This session addresses the following questions: Do men and women differ in most labor market outcomes, and why is the gender gap in these areas persistent? We will frame the questions in a labor market context of slow productivity growth, intensification of global competition, the decline in workers’ bargaining power, and uncertainty in economic conditions described by Benería, Günseli. and Floro (2016). Despite important recent gains, substantial differences between men and women remain concerning labor market outcomes. Women workers tend to prevail in low pay sectors/occupations and insecure forms of jobs, such as informal ones. The learning objective is to identify and learn about gender inequalities in labor markets.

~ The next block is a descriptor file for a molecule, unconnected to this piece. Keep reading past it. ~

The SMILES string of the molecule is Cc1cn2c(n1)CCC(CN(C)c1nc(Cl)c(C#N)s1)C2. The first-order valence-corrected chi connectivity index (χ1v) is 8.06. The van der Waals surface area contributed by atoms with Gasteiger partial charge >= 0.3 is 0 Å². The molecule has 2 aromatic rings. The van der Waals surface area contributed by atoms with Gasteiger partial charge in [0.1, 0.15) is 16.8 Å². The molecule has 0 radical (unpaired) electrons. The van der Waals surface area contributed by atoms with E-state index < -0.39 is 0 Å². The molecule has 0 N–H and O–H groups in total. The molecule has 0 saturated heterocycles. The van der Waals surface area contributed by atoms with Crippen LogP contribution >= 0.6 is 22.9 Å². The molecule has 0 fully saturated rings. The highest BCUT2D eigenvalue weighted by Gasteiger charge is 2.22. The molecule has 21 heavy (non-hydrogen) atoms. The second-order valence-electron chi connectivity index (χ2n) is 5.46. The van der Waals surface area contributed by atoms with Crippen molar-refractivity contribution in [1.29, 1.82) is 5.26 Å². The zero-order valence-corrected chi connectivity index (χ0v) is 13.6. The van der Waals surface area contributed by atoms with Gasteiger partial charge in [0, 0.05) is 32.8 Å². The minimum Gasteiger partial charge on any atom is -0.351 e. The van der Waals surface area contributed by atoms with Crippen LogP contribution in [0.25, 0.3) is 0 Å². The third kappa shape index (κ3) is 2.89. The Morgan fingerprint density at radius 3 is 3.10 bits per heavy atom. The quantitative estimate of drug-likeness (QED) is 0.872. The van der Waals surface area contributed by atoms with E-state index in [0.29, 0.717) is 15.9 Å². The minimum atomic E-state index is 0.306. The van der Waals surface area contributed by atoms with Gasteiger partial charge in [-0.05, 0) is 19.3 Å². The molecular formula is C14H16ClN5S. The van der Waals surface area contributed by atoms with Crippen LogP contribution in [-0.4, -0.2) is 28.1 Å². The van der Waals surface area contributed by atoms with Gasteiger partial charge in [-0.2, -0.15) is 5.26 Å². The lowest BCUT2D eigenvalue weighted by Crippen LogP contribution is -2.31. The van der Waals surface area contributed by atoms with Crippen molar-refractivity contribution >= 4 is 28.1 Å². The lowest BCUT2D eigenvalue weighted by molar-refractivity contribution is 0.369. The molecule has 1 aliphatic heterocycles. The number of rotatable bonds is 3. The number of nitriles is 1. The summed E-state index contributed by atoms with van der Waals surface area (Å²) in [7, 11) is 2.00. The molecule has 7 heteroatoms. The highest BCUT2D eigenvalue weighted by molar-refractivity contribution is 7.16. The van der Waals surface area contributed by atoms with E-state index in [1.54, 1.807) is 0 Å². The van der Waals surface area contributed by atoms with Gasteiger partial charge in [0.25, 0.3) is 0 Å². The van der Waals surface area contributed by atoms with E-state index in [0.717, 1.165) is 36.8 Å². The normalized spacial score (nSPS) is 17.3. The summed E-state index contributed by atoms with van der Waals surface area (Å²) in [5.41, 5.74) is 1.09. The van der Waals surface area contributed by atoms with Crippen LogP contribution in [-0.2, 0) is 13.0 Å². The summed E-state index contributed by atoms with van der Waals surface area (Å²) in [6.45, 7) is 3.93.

Benería, L., Günseli, B. and Floro, M. (2016). “Labor Market under Globalization” in Gender, Development and Globalization: Economics As If All People Mattered. Routledge. Ch 4.
International Labor Organization. 2017. World Employment and Social Outlook: Trends for Women.Available at: https://www.ilo.org/global/research/global-reports/weso/trends-for-women2018/ WCMS_619577/lang--en/index.htm.
Bergmann, B. 1974. "Occupational Segregation, Wages and Profits When Employers Discriminate by Race or Sex," Eastern Economic Journal, Eastern Economic Association, vol. 1(2): 103-110.
England, P., Budig, M., & Folbre, N. (2002). “Wages of Virtue: The Relative Pay of Care Work.” Social Problems, 49(4): 455-473. DOI: 10.1525/sp.2002.49.4.455
King, Elizabeth M., Hannah L. Randolph, Maria S. Floro, and Jooyeoun Suh. “Demographic, health, and economic transitions and the future care burden.” World Development 140 (2021): 1053-71.
Mason, Andrew, and Sang-Hyop Lee. “Macroeconomic Impacts and Policies in Aging Societies.” Aging Societies (2019).